What reduces rework, lowers costs, and keeps your contract development and manufacturing organization (CDMO) cell and gene therapy (CGT) project on schedule? A robust commissioning, qualification, and validation (CQV) program in place throughout your project’s lifecycle is the answer.
Integrated CQV ensures that every step of the project — from the design concept to product release — meets compliance and regulatory requirements, the CGT product’s requirements, the manufacturing facility’s operational expectations, as well as your contracted companies’ requests without missteps or backtracking.
CDMOs play an essential role in CGT manufacturing and will continue to be a key player even after the pandemic. Whether you’re building a facility from scratch or retrofitting a current facility, consider these CQV practices as you enter every phase of your project’s lifecycle.
Preparing to Break Ground
Having a robust, efficient, and well planned CQV program from the get-go can save your CDMO from costly oversights. Before getting started on a facility project, consider taking the steps below:
- Generate CQV procedures that meet current regulations as well as follow current guidelines with an integrated commissioning and qualification program to ensure compliance and also execute the program efficiently. Check out our specific recommendations here.
- Create a detailed project plan with schedules, resources, key milestones, and scope of work.
- Write a project plan with identified owners for each core process and activity.
- Craft a communication plan with your core team and stakeholders to understand communication preferences and requirements. This way you can reference a central document in case of miscommunication.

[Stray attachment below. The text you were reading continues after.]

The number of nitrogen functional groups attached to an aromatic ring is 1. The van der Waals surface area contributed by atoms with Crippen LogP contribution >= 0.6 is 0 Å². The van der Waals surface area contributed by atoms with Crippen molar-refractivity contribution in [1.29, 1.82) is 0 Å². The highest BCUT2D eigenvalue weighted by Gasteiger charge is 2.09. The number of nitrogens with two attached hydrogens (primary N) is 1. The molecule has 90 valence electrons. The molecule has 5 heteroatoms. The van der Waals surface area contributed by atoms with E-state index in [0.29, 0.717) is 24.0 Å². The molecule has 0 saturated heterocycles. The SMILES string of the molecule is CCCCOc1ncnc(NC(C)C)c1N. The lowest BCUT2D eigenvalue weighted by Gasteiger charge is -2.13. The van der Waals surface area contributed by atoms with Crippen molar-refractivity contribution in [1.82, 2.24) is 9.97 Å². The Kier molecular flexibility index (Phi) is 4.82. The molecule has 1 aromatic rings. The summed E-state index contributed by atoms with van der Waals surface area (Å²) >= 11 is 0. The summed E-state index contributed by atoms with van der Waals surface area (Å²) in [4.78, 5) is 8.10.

- Establish a follow-through system and identify potential risks that need addressing.
Want more? Read how ICQ supported Paragon Bioservices with construction coordination and CQV program development to achieve milestone dates, remain on schedule, and be ready for regulatory inspections.
Preparing for Operational Readiness
Operational readiness and CQV go hand in hand. Being operationally ready means you’ve not only thought through potential risks but have built in internal quality controls to mitigate those risks. Risk is a loaded term and can be attributed to anything from a contractor delay to a reduction in staffing resources.
However, there are some other factors to keep in mind when preparing your operational readiness plan. Ajinomoto Bio-Pharma Services has a great list of questions they tell companies to consider when deciding on a CDMO for their bioprocessing needs. Is your organization prepared to answer these questions satisfactorily?
- What quality systems does the CDMO have in place?
- How is troubleshooting handled during scale-up?
- Can analytical testing be done on-site?
- Does the CDMO allow people in a plant (PIP)?
- What is the CDMO’s project management and communication style?
Preparing for Licensing and Regulations
Staying current and filing timely applications with the right regulatory bodies is a big job in itself since the details for each project add complexity to an already complicated undertaking. CDMOs need to know all licensing requirements, stay aware of new regulations, and deliver new reports that keep projects moving to conclusion.
ICQ follows the latest best practices outlined by the FDA, EMA, ICH, WHO, ISPE, PDA, ISO, and dozens of other global regulatory agencies to ensure your project meets all regulatory requirements while adhering to site-specific procedures and policies. ICQ is here to be your guide when your CDMO is ready to apply with the necessary regulators, including supporting the inspection and reinspection if needed.